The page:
Ingredients: 2 medium onions or 4-6 shallots. 2 level tablespoons tinned chopped tomatoes (the ones with added basil are particularly good). 1 cup meat stock (e.g. Knorr-cube based). 2 tablespoons cooking-oil or ghee. l level tablespoon Garam Masala (Indian mixed spice). l level tablespoon haldi (ground turmeric). 1/4 level teaspoon chilli powder or 1/2 fresh chilli, seeded & finely chopped. About I cubic inch peeled & finely-chopped fresh root ginger. 1/4 block creamed coconut. 3 tablespoons fresh or long-life whipping-cream. One level tablespoon fresh washed and finely-chopped coriander leaves.

Method: Chop the onions or shallots as finely as possible and fry in the oil until transparent. Add the chopped chicken (or alternative) and fry until meat is lightly cooked on the outside. If using lamb coat the outside of the cubes with plain flour before frying. Add all the spices (including the chilli and the root ginger) and continue frying together, turning the meat frequently, for a further one or two minutes. Add the chopped tomatoes, stock, and the creamed coconut (grated or finely cut) and simmer until meat is tender (see above). Just before serving add the whipping-cream (not whipped!) and the chopped fresh coriander. Stir lightly (let it remain a bit streaky) and serve.

Extras for Pasanda-style Curry: Add one level tablespoonful caster sugar and 2-3 level tablespoons ground almonds at the final stage, along with the cream & coriander. You can mix all these items into a paste to stir in at the end. Ground almonds can be bought in supermarkets or the shelled nuts themselves can be ground in a food-processor, which gives a fresher taste and a nicer texture.

Tips: Put the cream in last and don't over-mix, as a streaky appearance adds to the attractiveness of the dish. I do not recommend garlic in Korma and Pasanda style curries, although I have seen it in published recipes. I find the taste too strong, over-powering the coconut and the almond. Save a few coriander leaves to use as a garnish on top of the dish when serving.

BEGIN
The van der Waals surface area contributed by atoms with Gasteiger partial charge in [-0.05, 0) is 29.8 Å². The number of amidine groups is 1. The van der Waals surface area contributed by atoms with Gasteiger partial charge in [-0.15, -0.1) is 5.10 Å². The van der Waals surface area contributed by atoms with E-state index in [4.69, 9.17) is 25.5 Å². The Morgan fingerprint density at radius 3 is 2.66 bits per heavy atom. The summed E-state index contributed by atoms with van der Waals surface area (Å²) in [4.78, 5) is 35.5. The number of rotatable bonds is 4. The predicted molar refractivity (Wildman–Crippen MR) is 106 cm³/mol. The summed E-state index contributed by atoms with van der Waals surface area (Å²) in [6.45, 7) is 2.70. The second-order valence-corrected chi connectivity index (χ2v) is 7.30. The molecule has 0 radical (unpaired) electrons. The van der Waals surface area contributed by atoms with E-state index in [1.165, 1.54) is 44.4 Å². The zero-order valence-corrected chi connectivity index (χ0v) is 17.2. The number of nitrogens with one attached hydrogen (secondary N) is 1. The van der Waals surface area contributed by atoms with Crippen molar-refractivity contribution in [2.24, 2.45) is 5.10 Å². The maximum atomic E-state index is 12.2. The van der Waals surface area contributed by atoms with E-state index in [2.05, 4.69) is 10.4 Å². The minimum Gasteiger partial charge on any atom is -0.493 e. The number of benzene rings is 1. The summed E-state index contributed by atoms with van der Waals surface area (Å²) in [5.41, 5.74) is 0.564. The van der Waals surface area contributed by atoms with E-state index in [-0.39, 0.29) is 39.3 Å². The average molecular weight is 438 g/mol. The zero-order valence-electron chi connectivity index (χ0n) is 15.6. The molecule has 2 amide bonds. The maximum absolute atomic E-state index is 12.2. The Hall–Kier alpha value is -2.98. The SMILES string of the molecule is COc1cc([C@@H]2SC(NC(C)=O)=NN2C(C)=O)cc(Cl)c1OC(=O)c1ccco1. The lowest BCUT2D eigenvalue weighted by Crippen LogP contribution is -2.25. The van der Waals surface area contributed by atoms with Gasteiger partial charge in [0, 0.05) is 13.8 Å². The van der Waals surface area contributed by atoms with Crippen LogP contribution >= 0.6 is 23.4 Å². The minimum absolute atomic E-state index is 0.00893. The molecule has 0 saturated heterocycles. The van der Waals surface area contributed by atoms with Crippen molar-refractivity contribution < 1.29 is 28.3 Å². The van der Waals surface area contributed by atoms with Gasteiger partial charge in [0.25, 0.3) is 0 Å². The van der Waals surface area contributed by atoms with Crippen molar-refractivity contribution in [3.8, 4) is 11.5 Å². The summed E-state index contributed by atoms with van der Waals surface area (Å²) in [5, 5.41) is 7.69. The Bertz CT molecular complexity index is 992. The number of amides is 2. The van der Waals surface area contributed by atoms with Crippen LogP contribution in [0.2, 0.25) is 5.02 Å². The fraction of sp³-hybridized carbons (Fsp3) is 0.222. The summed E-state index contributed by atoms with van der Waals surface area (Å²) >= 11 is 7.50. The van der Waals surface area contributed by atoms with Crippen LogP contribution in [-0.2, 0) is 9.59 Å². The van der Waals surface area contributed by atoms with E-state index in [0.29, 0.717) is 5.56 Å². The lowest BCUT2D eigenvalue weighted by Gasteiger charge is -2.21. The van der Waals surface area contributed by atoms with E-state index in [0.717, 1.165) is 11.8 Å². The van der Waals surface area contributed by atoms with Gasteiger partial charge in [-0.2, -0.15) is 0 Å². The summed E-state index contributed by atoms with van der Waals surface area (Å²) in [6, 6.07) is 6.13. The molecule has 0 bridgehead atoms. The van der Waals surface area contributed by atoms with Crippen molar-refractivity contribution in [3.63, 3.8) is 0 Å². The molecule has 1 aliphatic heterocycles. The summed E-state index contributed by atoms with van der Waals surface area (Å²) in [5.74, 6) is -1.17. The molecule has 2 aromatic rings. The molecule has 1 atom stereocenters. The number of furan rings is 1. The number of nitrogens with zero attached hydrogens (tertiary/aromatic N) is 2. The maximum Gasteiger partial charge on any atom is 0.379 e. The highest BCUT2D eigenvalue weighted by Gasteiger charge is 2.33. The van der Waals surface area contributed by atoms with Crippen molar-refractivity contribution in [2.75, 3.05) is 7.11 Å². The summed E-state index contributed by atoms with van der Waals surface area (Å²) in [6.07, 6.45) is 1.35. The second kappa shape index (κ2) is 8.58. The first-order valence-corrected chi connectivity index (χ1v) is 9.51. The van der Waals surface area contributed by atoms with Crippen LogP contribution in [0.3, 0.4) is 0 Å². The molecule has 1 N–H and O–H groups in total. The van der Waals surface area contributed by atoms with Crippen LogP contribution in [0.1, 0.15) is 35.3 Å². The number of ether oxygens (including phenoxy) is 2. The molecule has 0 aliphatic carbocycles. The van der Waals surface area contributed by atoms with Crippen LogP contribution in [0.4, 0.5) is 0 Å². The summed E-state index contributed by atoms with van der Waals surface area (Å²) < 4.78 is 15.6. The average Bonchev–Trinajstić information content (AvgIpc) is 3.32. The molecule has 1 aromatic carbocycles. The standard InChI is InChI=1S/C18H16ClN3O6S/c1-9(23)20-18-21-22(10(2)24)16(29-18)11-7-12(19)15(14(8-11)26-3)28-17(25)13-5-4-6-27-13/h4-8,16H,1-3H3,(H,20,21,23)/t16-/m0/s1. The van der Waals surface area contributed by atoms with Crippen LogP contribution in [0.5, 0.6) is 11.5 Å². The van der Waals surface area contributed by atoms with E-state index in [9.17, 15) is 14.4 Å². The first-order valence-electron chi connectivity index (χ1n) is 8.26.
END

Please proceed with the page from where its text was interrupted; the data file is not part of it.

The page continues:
3. Seafood Curries

A very good curry sauce for fish, prawns, squid etc. (my own invention) can be made using cooking-apples as the base. It can also be used for curried vegetables, such as mushrooms, courgettes or sweet potatoes. If you aren't using seafood, substitute vegetable stock for the fish-stock/fish-paste. Quantities below make enough to accompany about 1 lb. of seafood or alternative.

Ingredients: 2 medium onions or 4-6 shallots. I large or 2 smaller cooking-apples. 1/2 cup fish-stock or level tablespoon fish-paste in 1/2 cup water. 2 level tablespoons cooking-oil or ghee. l level tablespoon Garam Masala (Indian mixed spice). 1 level tablespoon haldi (ground turmeric). 1/2 level teaspoon chilli powder or 1 fresh chilli, seeded & finely chopped.

Method: Fry the onions, finely chopped, until transparent. Add all spices including the chilli and fry for a further l minute. Add stock and flesh of apples, finely chopped. Mix well and allow apple to cook for about 15-25 minutes, until everything blends into a smooth sauce. Use a potato-masher to crush down the apple chunks if necessary. Add cooked fish (broken into bite-sized pieces) or cooked prawns, etc. shortly before serving. (Fish breaks up and disappears if simmered for too long. Prawns will also start to disintegrate after a few minutes stewing.) Because the apple cooks so quickly it will probably be necessary to pre-cook any vegetables if you are using this sauce in a vegetable curry. Cooked vegetables may be added as soon as the apple is well-crushed down.

Tip: To improve appearance of a seafood curry and make the dish more interesting, serve with button mushrooms or chopped mushrooms, separately cooked and mixed-in with the cooked fish. Garnish with coriander leaves.